However, now remember that [math]\displaystyle{ \vec{F}_{net} = m\vec{a} }[/math] and that [math]\displaystyle{ \vec{a} }[/math] is equivalent to [math]\displaystyle{ \frac{d\vec{v}}{dt} }[/math], the change in velocity over change in time. Thus, we can take a second step and replace the [math]\displaystyle{ \vec{F} }[/math] force vector in the work integral with [math]\displaystyle{ \ m\frac{d\vec{v}}{dt} }[/math], yielding a final work integral of:

[math]\displaystyle{ \int_{t_1}^{t_2} m\frac{d\vec{v}}{dt} \vec{v} }[/math] โ [math]\displaystyle{ \vec{dt}\ }[/math] or [math]\displaystyle{ \int_{t_1}^{t_2} m\vec{v}\vec{dv}\ }[/math].

Now, when you perform the integration, you will have:

[math]\displaystyle{ \int_{t_1}^{t_2} m\vec{v}\vec{dv}\ }[/math] = [math]\displaystyle{ {\frac {1}{2}}mv_{t2}^{2} - {\frac {1}{2}}mv_{t1}^{2} }[/math].

Recalling that kinetic energy, KE, is equal to [math]\displaystyle{ {\frac {1}{2}}mv^{2} }[/math], this new expression for work is equal to the final kinetic energy minus the initial, or in other words, the change in kinetic energy. **We have therefore proved that the net work done on a system is equal to the change in kinetic energy of the system, which we can represent with this formula**:

[math]\displaystyle{ W_{net} }[/math] = [math]\displaystyle{ ฮKE }[/math] = [math]\displaystyle{ {\frac {1}{2}}mv_{t2}^{2} - {\frac {1}{2}}mv_{t1}^{2} }[/math].

## A Computational Model

Below is a link to a Glowscript computational model showing how the net work done on an object is equivalent to its change in kinetic energy. In this model, an object is slowing down in velocity due to a force acting against its displacement, so both the work and the change in kinetic energy are zero:

https://www.glowscript.org/#/user/mbonyx20/folder/WorkEnergyTheorem/

You can play around with the velocity, force, etc in this code.

## Examples

### Easy

**A jogger goes for a 3 mile jog around a lake averaging 3m/s. She starts and finishes at her home. How much work does she do?**

*Solution*: The formula for work is (FORMULA). In this problem, the ฮx is zero, because the jogger ends up at the same place she started. Therefore, the total work is zero.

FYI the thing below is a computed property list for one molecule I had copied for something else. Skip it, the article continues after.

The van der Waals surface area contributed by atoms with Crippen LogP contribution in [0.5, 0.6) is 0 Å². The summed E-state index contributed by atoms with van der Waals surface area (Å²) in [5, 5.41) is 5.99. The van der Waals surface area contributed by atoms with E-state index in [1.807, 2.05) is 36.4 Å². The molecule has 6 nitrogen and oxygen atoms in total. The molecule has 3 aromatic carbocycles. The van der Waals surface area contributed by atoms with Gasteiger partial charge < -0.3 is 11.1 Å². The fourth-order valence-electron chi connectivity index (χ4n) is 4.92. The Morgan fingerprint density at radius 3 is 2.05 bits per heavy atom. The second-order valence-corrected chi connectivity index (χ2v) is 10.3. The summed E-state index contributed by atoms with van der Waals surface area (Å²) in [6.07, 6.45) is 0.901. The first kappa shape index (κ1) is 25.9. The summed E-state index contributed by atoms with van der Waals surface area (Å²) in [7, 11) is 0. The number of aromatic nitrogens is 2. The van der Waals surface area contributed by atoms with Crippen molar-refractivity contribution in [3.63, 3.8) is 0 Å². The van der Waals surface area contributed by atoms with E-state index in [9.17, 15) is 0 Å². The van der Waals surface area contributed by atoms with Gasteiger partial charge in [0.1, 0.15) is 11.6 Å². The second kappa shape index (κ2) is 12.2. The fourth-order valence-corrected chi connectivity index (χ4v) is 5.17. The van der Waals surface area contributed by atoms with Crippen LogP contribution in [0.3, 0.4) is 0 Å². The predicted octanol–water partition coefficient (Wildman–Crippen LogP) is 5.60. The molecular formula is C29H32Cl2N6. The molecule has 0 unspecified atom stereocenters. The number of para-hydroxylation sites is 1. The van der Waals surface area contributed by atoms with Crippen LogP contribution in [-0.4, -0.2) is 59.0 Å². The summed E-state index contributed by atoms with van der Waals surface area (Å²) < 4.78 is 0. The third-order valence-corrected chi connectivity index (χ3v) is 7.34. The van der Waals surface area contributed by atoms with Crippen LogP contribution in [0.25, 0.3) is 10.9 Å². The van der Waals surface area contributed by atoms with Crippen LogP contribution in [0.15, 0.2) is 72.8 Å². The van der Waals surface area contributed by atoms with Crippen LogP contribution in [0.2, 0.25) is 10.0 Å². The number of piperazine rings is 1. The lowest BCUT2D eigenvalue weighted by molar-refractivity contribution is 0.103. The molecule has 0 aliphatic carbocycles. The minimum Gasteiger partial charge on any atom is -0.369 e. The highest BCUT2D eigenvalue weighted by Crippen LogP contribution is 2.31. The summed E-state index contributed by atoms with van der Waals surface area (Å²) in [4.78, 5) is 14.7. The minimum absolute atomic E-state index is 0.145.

### Medium

**A 5kg box is dragged 2m across the floor with a rope pulling with a force of 10N at a 30 degree angle. How much work is done? **
** **

*Solution:*

### Medium

### Hard

### Hard

**You hang by your hands from a tree limb that is a height L above the ground, with your center of mass a height h above the ground and your feet a height d above the grown, as shown in the figure (not to scale). You then let yourself fall. You absorb the shock by bending your needs, ending up momentarily at rest in a crouched position with your center of mass a height b above the ground. Your mass is M. You will need to draw labeled physics diagrams for the various stages in the process.**

## Connectedness

As discussed in the "history" section of this page, the term "work" has close ties to the **invention of the steam engine**. A steam engine works in two major steps.

(1) A fire **heats** up water to make **steam**

(2) the steam causes a **piston to move up and down**, powering some sort of engine.

This simple and effective invention was used widely in the seventeen and eighteen hundreds to transport ships across waterways and make factories have functioning machinery. The concept of turning **thermal energy**, which can be difficult to harness into mechanical energy, which is easy to use, revolutionized transportation and automation - and it all relies upon the concept of work!

## History

The concept of work is so fundamental to our modern understanding of physics that it is difficult to trace back its exact origins. It is thought, though that french mathematician Gaspard-Gustave Coriolis was the first to coin the term. At the time, he didn't understand the wide reaching applications of the term but used it nonetheless in a paper he published in 1835 to describe a force acting over a distance. He did not intend it to be used in a wide variety of disciplines in science (particularly in physics), but rather for it to be a term describing the motion of steam engines in producing energy.

The scientist who made "work" into the term it is today is Solomon of Caux. He too worked closely with steam engines but broadened and popularized the term work into what more closely resembles how we use it today.

Since that time, its mathematical and conceptual definition has become more complete and is pops up in many different disciplines from Classical Physics to Thermodynamics.

## More Info

(1) https://www.britannica.com/biography/Gustave-Gaspard-Coriolis

(2) https://www.lindahall.org/gustave-coriolis/